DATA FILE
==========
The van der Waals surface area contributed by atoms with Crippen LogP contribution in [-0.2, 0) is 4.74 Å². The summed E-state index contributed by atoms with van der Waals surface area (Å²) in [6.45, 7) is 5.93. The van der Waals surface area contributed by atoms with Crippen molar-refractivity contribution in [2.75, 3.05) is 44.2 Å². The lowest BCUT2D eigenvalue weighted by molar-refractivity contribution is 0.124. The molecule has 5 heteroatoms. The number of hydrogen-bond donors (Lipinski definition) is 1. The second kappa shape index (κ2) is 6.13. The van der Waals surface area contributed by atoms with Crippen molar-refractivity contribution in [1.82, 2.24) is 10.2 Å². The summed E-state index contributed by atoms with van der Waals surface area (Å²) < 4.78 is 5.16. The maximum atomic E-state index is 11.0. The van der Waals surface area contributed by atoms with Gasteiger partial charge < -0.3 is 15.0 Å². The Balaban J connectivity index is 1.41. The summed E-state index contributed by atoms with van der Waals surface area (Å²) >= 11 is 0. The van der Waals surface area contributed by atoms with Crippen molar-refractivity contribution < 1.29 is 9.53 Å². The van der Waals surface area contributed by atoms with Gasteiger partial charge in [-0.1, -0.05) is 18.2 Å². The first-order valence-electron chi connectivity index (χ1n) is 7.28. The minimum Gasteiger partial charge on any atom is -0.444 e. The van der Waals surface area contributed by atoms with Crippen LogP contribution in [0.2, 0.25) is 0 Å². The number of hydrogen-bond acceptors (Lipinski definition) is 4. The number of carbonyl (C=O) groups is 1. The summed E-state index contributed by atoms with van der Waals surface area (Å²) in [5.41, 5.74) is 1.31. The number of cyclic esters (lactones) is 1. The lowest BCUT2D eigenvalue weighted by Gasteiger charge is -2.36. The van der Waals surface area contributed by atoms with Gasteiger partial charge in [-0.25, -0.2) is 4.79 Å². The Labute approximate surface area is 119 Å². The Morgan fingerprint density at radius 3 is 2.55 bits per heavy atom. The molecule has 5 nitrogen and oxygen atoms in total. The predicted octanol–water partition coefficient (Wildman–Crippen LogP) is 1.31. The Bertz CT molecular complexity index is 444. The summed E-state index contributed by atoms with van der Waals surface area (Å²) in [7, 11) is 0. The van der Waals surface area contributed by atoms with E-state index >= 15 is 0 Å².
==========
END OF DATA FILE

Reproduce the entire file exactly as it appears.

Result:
The van der Waals surface area contributed by atoms with Crippen LogP contribution in [-0.2, 0) is 4.74 Å². The summed E-state index contributed by atoms with van der Waals surface area (Å²) in [6.45, 7) is 5.93. The van der Waals surface area contributed by atoms with Crippen molar-refractivity contribution in [2.75, 3.05) is 44.2 Å². The lowest BCUT2D eigenvalue weighted by molar-refractivity contribution is 0.124. The molecule has 5 heteroatoms. The number of hydrogen-bond donors (Lipinski definition) is 1. The second kappa shape index (κ2) is 6.13. The van der Waals surface area contributed by atoms with Crippen molar-refractivity contribution in [1.82, 2.24) is 10.2 Å². The summed E-state index contributed by atoms with van der Waals surface area (Å²) < 4.78 is 5.16. The maximum atomic E-state index is 11.0. The van der Waals surface area contributed by atoms with Gasteiger partial charge < -0.3 is 15.0 Å². The Balaban J connectivity index is 1.41. The summed E-state index contributed by atoms with van der Waals surface area (Å²) >= 11 is 0. The van der Waals surface area contributed by atoms with Crippen molar-refractivity contribution < 1.29 is 9.53 Å². The van der Waals surface area contributed by atoms with Gasteiger partial charge in [-0.1, -0.05) is 18.2 Å². The first-order valence-electron chi connectivity index (χ1n) is 7.28. The minimum Gasteiger partial charge on any atom is -0.444 e. The van der Waals surface area contributed by atoms with Crippen LogP contribution in [0.2, 0.25) is 0 Å². The number of hydrogen-bond acceptors (Lipinski definition) is 4. The number of carbonyl (C=O) groups is 1. The summed E-state index contributed by atoms with van der Waals surface area (Å²) in [5.41, 5.74) is 1.31. The number of cyclic esters (lactones) is 1. The lowest BCUT2D eigenvalue weighted by Gasteiger charge is -2.36. The van der Waals surface area contributed by atoms with Gasteiger partial charge in [-0.25, -0.2) is 4.79 Å². The Labute approximate surface area is 119 Å². The Morgan fingerprint density at radius 3 is 2.55 bits per heavy atom. The molecule has 5 nitrogen and oxygen atoms in total. The predicted octanol–water partition coefficient (Wildman–Crippen LogP) is 1.31. The Bertz CT molecular complexity index is 444. The summed E-state index contributed by atoms with van der Waals surface area (Å²) in [7, 11) is 0. The van der Waals surface area contributed by atoms with E-state index >= 15 is 0 Å².